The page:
August 13, 2021 | The Wall Street Journal
For generations, the Royal Observatory in Greenwich tested each of the British Navy’s chronometers. These precision instruments—deck clocks used to calculate longitude and thus fix a ship’s position at sea—helped ensure safe navigation. The observatory’s testing room hummed with activity: “What a wonderful instance of the proof of our maritime power is this apartment!” exclaimed one 19th-century astronomer.
Yet power can be a burden, and observatory staff began to tire of visitors bearing chronometers who interrupted official business to ask for the time. In 1836, an observatory assistant started taking a precisely accurate pocket watch out to chronometer makers for weekly visits instead. His wife assumed the task after his death, and their daughter carried on the work until World War II. Hand to hand, from the Prime Meridian throughout London and then across the sea, time was delivered. In this way, clocks made empire.
Yet if timepieces could empower, they could also dominate. As David Rooney, a former curator at the Royal Observatory, writes in “About Time: A History of Civilization in Twelve Clocks,” the British used timekeeping as one more tool of imperial repression. Colonial authorities marked noon each day at the Cape of Good Hope in South Africa by firing a cannon: hardly subtle. Some 100 British-built clock towers stood out over the landscape of India during the colonial period, reminding residents who was in charge. Nor did the British have a monopoly on horological symbolism. Mr. Rooney writes that, “wherever we are, as far back as we care to look, we can find that monumental timekeepers mounted high up on towers or public buildings have been put there to keep us in order.”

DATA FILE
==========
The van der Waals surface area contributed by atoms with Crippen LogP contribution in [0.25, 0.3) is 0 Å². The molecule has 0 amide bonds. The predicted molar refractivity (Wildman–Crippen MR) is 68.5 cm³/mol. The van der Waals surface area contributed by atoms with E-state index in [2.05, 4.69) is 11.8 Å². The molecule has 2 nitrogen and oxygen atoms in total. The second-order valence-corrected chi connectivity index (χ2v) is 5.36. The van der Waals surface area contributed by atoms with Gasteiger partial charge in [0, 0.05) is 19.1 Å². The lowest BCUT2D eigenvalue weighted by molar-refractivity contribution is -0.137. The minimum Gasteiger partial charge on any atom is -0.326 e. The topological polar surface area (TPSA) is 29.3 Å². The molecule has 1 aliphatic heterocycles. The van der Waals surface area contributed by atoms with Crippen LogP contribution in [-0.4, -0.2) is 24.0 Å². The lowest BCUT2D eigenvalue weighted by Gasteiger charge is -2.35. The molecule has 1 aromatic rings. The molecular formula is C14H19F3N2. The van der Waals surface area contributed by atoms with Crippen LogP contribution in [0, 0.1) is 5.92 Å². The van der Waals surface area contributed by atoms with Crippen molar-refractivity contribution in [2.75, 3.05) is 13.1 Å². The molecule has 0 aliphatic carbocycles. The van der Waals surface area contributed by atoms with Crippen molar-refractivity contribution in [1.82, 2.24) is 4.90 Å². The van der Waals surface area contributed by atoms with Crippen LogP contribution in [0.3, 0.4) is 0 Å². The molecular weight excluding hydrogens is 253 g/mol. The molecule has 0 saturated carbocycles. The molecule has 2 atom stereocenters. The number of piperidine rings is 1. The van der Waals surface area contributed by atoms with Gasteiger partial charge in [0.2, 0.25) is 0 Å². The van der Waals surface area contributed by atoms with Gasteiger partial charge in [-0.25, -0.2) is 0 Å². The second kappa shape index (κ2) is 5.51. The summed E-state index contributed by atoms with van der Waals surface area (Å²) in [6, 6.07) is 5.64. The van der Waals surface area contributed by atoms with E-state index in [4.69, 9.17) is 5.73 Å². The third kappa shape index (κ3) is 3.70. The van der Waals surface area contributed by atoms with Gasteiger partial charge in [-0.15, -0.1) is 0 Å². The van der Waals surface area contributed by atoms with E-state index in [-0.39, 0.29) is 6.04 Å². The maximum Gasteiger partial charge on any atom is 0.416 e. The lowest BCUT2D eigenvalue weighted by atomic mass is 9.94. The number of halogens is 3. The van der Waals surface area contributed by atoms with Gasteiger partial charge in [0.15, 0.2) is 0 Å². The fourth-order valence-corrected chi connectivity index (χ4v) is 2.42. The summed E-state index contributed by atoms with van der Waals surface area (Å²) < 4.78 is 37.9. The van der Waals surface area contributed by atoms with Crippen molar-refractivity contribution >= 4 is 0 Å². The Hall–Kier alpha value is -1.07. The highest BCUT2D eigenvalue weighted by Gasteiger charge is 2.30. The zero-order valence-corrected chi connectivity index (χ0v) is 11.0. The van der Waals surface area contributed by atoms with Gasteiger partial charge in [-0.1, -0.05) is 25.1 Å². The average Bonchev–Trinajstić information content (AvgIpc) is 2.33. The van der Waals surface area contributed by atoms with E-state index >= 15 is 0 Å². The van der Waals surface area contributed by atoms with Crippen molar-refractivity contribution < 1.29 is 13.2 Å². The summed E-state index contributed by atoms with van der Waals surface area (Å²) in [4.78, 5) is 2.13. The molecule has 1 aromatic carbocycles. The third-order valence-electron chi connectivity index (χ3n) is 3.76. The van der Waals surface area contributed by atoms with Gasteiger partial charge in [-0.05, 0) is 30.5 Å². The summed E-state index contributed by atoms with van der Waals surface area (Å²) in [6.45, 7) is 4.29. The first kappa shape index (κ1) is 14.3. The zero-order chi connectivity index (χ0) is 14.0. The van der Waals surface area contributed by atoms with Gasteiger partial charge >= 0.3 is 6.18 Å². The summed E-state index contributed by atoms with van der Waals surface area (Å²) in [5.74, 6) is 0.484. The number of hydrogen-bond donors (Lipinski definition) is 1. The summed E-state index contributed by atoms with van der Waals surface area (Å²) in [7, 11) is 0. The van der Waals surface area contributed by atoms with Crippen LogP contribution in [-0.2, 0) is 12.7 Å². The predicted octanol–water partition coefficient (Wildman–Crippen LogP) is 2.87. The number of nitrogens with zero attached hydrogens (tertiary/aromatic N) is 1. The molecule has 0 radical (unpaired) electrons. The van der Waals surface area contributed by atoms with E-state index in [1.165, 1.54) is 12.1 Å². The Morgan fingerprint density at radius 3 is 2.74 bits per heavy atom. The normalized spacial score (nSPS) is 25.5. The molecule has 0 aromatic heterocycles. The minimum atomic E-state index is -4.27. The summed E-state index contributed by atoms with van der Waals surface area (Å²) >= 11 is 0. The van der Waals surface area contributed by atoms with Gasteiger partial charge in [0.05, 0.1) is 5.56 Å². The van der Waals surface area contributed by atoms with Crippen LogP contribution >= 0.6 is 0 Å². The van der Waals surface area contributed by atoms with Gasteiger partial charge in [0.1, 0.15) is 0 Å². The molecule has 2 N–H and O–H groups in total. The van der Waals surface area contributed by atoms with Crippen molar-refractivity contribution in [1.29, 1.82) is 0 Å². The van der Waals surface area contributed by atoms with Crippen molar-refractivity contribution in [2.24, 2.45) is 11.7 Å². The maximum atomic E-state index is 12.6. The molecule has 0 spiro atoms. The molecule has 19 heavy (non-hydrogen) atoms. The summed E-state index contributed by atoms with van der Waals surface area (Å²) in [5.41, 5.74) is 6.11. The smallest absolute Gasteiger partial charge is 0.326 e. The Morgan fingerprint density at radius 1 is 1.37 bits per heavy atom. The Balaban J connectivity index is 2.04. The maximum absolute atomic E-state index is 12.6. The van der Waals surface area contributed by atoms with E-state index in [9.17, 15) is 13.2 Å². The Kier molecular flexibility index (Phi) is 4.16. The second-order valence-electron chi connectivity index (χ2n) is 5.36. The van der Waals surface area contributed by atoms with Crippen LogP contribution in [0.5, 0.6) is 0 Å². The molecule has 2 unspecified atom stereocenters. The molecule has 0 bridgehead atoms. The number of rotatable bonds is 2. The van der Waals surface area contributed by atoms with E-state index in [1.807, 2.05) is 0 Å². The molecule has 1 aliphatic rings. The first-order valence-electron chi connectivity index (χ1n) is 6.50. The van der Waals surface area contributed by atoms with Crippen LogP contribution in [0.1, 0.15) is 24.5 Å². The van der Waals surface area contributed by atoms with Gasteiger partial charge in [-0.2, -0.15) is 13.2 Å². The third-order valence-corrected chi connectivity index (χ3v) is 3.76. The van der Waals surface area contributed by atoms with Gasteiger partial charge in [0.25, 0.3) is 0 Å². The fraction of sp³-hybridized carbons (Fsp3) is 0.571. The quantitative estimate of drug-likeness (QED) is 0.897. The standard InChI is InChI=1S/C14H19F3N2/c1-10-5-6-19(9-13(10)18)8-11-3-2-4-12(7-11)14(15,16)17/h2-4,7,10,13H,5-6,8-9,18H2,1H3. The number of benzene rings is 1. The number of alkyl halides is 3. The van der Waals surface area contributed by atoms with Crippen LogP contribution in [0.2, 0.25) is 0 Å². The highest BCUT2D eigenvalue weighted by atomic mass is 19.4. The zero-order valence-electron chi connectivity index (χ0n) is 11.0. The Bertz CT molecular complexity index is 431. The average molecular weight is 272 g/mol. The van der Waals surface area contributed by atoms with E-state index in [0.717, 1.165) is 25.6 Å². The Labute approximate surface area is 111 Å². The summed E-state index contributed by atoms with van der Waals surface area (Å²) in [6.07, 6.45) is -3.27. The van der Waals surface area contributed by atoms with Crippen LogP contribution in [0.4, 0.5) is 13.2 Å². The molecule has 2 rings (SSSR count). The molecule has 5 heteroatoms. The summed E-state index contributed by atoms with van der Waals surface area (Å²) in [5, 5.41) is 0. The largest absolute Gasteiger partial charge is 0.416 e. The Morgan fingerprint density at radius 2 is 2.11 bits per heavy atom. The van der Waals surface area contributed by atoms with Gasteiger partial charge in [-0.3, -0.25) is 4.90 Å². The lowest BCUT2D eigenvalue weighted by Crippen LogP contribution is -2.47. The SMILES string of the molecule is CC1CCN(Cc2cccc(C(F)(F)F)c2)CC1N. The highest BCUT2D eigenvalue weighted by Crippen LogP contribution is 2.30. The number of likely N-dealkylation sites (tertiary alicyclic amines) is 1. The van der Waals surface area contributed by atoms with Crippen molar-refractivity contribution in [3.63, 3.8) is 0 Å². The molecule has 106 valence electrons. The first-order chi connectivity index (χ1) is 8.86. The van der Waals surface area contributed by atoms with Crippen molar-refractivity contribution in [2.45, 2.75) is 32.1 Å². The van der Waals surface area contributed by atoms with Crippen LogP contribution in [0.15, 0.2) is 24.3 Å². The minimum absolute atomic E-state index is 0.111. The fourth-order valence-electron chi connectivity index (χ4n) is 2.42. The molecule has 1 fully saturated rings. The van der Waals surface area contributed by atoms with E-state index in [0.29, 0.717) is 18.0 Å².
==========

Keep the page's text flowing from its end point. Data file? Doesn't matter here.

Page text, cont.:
“About Time” is a fascinating volume on what clocks say both to us and about us, from the Roman sundial to the GPS satellite. Our ancestors have used timepieces to make war, seek peace, advance knowledge and enforce virtue. Every clock has some ulterior motive—political, social, economic—beyond merely measuring time, Mr. Rooney asserts. In its omnipresence and adaptability, the clock becomes a totem of the human experience, like currency. Mr. Rooney offers not a comprehensive study of timekeeping but instead an episodic survey. “About Time” is obviously not for those who shrug off the need for a proper wristwatch by saying they can just check their phones. For readers with a longer view, though, and a taste for intellectual history, it is full of riches.
Time and faith go hand in hand, Mr. Rooney writes. “In the Sikh religion, prayers are offered during an early-morning period called Amrit Vela, at dusk and at nighttime. In Hinduism, time is God. In Buddhism, time only exists in our minds—and perhaps our nostrils, as incense-burning clocks were used to mark the passage of time in Buddhist ceremonies in Korea, Japan and China for hundreds of years.” As mechanical timepieces appeared in the 13th century, replacing sundials and water clocks, craftsmen tried to replicate the heavens through earthly designs, fashioning devices whose internal wheels would make revolutions akin to celestial motion. “The idea behind this thinking was that the universe was God’s prototype,” Mr. Rooney writes: “Could humans make production versions of that prototype?”